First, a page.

Separation and divorce are among the most disruptive and stressful experiences anyone can go through, so it is no surprise that they are likely to have an impact on an employee’s performance at work.

As a family lawyer I see first-hand every day the repercussions that separation and divorce have on every aspect of someone’s life. There is not a hard line separating someone’s home and work lives, so employers must do more to support employees who are going through a family breakdown.

Good employers know that supporting employee wellbeing makes business sense, and is quite frankly the right thing to do. In a competitive recruitment market, employers that take a holistic approach and are more in tune with their employees have a competitive edge.

Providing support during periods of stress in an employee’s life such as divorce or bereavement, may also help to head off longer-term stress-related absences and engender a sense of loyalty from employees, which supports employee retention.

The scale of the issue

Over 100,000 people in the UK get divorced each year. The latest figures from the Office for National Statistics show that there were 113,505 divorces granted in England and Wales in 2021. Add to that the employees who are separating from partners they are not married to, and it is easy to see that this is an issue that will affect most workplaces.

As well as the stress and emotional toll of divorce, it can be a time-consuming process as it requires people to attend appointments with lawyers, spend time unpicking joint finances, potentially selling homes and moving house, as well as agreeing on arrangements for children.

The impact of divorce on the workplace

The Positive Parenting Alliance is raising awareness of the impact of divorce and separation at work through its HR Initiative, and is encouraging employers to do more to support employees.

It recently carried out research into the impact of family breakdown on employee performance. According to its January 2023 survey, more than 90% of those who responded said that their work performance was impacted when they went through a divorce, and an even greater number – 95% – reported that their mental health at work suffered.

The survey also revealed that more than 70% of those surveyed felt that they were less efficient at work and over 40% admitted they had to take time off work because of their separation. For some people the impact of family breakdown was even greater, with 10% saying that they stopped work altogether.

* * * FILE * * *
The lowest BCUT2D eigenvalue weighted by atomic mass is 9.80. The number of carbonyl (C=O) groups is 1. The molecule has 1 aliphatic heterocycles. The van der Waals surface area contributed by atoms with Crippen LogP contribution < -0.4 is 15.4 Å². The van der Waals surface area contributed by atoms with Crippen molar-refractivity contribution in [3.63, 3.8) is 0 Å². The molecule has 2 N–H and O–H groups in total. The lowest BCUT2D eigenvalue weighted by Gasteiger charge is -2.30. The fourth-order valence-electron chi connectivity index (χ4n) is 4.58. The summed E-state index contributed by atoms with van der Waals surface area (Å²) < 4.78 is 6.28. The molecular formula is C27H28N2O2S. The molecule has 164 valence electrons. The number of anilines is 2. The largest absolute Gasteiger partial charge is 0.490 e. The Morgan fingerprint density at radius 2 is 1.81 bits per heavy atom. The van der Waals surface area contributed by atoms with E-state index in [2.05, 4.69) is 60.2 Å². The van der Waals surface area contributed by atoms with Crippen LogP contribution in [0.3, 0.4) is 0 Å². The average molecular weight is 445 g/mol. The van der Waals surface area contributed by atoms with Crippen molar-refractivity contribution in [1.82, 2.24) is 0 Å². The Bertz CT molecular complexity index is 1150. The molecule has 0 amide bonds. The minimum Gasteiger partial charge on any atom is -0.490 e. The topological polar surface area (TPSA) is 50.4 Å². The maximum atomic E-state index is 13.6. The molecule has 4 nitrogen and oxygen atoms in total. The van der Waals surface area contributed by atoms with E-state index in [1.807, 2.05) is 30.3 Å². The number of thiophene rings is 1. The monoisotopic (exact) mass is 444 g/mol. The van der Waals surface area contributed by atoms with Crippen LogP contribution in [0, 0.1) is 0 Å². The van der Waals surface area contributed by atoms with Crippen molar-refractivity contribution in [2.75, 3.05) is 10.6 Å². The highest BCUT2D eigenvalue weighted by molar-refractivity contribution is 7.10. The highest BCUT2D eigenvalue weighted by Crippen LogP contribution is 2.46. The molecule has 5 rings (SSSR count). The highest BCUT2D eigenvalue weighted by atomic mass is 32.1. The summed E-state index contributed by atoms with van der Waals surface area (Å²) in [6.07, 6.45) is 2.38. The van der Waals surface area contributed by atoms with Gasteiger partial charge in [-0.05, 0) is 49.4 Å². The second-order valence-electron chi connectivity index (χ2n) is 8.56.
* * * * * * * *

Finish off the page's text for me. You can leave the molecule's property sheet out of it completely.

Supporting employees going through family breakdown

Most employers do not have any policies or procedures in place that outline what the organisation will do to support employees experiencing family breakdown. However, there are a lot of ways an employer can help.

The Positive Parenting Alliance recommends four changes that employers can introduce to support employees who are going through separation and divorce.

The first change is to recognise separation as a ‘life event’ in HR policy. This simple step will have a big impact, as it means that people who are experiencing separation feel recognised. This change will also help employees to realise that support is available if they need it.

When a family breaks down, routines often change, particularly when children are involved. This means that employees may need flexible working so that they can manage school and nursery pick-ups and drop-offs. Employers should be sympathetic to these requests and offer flexible working where possible. Further employees may be feeling the financial strain of having separated or divorce i.e. having to meet costs which they would otherwise rely on their partner to do so or the costs of lawyers and obtaining legal advice.

For some people divorce can cause significant mental health issues including anxiety and depression. It is prudent for employers to give divorcing employees access to emotional counselling or signpost them to organisations who offer counselling support.

There are also lots of organisations that provide guidance and support to help people separate in a compassionate and child-focused way. These include Relate, Only Mums and Dads and Citizens Advice, among others. Signposting employees to this type of support is also going to be an important step that employers can take.

Employers should be alive to the need for employees to share performance or remuneration documentation with their partner or within any proceedings. Such documentation relating to an employee should be prepared on this basis. Any confidential information (for example relating to clients) could be included in a confidential schedule, anonymised or pseudonymised, with redactions if necessary.

Organisations making positive changes

An increasing number of employers are taking steps to support employees going through a family breakdown. One of the forerunners is groceries retailer Tesco, which was an early adopter of the Positive Parenting Alliance HR Initiative.

Getting divorced can leave people feeling lost and lonely. By showing empathy and understanding, and implementing some simple adjustments to HR policies and procedures employers can do a lot to help.


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Nick Gova - Spector Constant and Williams
Nick Gova

Nick is partner and head of family law at London law firm Spector Constant & Williams. Recognised as a rising star in his field, Nick is highly skilled in all aspects of family law including divorce, financial settlements, arrangements for children, pre and post-nuptial agreements, religious divorces and separation of unmarried couples.